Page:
Jim Bradley, Sophia DiCaro
At-large Salt Lake County Councilman Jim Bradley, a Democrat, is being challenged by former state Rep. Sophia Dicaro, in the 2018 general election.

SALT LAKE CITY — Once again, the two-party balance of power on the Salt Lake County Council has the potential to shift, depending on how the upcoming general election pans out.

Today, Republicans have a narrow majority on the 9-member council leading the largest county in Utah. But with five seats up for election — with all but one attracting challengers of opposite parties — that could change.

The most far-reaching race is for the County Council's third at-large seat, currently held by longtime Councilman Jim Bradley, a Democrat. His Republican challenger is a familiar face: former state Rep. Sophia DiCaro. Green Party member Adam Guymon is also running in the race as a write-in candidate.

Two other Democratic incumbents are also up for re-election, but only one has drawn challengers.

Councilman Arlyn Bradshaw is running in District 1 unopposed, but Councilwoman Ann Granato — who was appointed to serve in the District 4 seat after the death of her husband, Councilman Sam Granato — is fighting to serve the remaining two years of his term. Republican Michelle Quist, an attorney and former editorial writer, is running against Ann Granato, along with United Utah candidate Robert Cundick, a medical software developer.

Two Republican incumbents are up for re-election. In District 3, Councilwoman Aimee Winder Newton is up against Democrat Lisa Gehrke, a nurse. For District 5, it's Councilman Steve DeBry versus Democrat Pamela Berry, a filmmaker and photographer.

While there's always been an "undercurrent" of politics on the Salt Lake County Council, Bradley characterized the race between him and DiCaro as "delightful," and refreshingly friendly.

"If this were a rabid partisan hellhole, I wouldn't be here," Bradley said of the County Council, though he acknowledged the at-large seat is important to his party.

For DiCaro, the sentiment is the same, though she called the seat "important to everybody." She, too, characterized the race as "very" amicable — focused on issues rather than politics.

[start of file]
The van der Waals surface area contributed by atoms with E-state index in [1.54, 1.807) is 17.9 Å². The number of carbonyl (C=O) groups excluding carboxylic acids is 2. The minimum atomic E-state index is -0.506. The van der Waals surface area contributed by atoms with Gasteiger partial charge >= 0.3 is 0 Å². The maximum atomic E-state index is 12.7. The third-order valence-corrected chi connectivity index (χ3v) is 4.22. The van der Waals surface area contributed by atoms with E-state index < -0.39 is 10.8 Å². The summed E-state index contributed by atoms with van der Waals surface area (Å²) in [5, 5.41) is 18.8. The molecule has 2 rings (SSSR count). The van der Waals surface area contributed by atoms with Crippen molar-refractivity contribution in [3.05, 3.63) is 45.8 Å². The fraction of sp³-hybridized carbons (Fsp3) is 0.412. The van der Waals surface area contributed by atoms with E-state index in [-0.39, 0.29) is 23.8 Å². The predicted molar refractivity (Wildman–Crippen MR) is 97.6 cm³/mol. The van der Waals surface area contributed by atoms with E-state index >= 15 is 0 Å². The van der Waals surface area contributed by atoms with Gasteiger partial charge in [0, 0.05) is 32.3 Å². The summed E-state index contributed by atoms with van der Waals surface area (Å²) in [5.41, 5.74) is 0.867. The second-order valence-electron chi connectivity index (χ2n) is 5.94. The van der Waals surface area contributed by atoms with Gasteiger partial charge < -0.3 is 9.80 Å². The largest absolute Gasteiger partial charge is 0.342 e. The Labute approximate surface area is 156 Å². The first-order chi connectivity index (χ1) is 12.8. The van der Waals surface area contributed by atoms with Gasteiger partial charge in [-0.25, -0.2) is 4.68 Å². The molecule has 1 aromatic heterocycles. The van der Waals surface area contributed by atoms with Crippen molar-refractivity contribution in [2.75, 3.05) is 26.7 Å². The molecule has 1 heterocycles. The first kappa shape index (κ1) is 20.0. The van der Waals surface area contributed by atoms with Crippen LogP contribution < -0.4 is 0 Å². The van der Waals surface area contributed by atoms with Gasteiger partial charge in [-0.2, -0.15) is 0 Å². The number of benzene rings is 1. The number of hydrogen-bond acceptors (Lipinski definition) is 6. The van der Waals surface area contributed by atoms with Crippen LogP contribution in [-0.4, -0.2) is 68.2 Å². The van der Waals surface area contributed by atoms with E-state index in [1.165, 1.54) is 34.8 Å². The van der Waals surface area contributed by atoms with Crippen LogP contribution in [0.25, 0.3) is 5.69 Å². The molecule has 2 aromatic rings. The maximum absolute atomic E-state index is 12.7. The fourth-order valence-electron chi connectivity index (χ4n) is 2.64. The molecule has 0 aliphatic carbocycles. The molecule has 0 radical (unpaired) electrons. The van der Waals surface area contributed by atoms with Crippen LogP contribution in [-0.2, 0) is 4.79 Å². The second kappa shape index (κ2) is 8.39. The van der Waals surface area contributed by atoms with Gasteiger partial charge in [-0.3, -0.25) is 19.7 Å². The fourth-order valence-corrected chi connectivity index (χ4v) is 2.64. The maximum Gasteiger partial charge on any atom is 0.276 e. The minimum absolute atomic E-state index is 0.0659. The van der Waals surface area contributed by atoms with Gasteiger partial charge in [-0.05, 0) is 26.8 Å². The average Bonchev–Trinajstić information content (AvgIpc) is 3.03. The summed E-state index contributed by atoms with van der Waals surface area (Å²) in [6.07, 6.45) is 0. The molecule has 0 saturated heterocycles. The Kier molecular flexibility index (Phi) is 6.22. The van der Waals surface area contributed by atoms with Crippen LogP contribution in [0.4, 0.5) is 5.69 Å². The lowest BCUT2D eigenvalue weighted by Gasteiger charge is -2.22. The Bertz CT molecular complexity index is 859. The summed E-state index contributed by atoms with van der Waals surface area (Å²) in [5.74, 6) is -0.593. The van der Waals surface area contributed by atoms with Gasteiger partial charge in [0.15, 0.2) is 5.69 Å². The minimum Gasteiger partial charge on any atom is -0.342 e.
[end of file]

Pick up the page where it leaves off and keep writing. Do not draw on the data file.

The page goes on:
"There's a lot of noise (in politics) today, and unfortunately it's become very toxic," DiCaro said, adding that she has no idea how the national political climate may affect the race between her and Bradley.

For the at-large seat, it's a contest of experience.

Bradley was first elected to the County Council in 2000. He also served as chairman of the former Salt Lake County Commission from 1990 to 1994. Bradley sits on a number of boards and commissions, including the newly created Central Wasatch Commission and the Unified Police Department board.

DiCaro served for two years in the Utah House of Representatives representing northern West Valley City. Prior to her time in the Legislature, DiCaro worked in the Governor's Office of Planning and Budget, and later in the Governor's Office of Economic Development.

Bradley said he's running for another six-year term because he said his work isn't done on "very important issues" — including the Central Wasatch Commission — but he pledged it would be his last term.

"I've probably had a good run, and if the people will give me one more term, I'll do a good job and thank them profusely," he said.

DiCaro, however, said she's running to bring a fresh perspective to the Salt Lake County Council.

"While I appreciate (Bradley's) service, I want to be able to bring my experience to the County Council and try to make a change and give the voters another voice," she said.

Bradley pointed to his work improving the overall "quality of life" in Salt Lake County, including his work to improve arts and culture, and protect foothills and canyon areas from development.

"Your surroundings matter to you, you're quality of life matters to you," Bradley said. "I have served several terms, but I've done so with always the idea of what's best for the people."

2 comments on this story

DiCaro said she would use her budget experience to be "fiscally conservative," but also use her collaboration skills to focus on issues including regional transportation and planning, affordable housing and homelessness.

"I come with expertise, but also I come with a new lens," DiCaro said, noting that she took public engagement seriously when she served in the House. "I'll bring that level (of engagement) … and I'll serve with constituents in mind, front and center."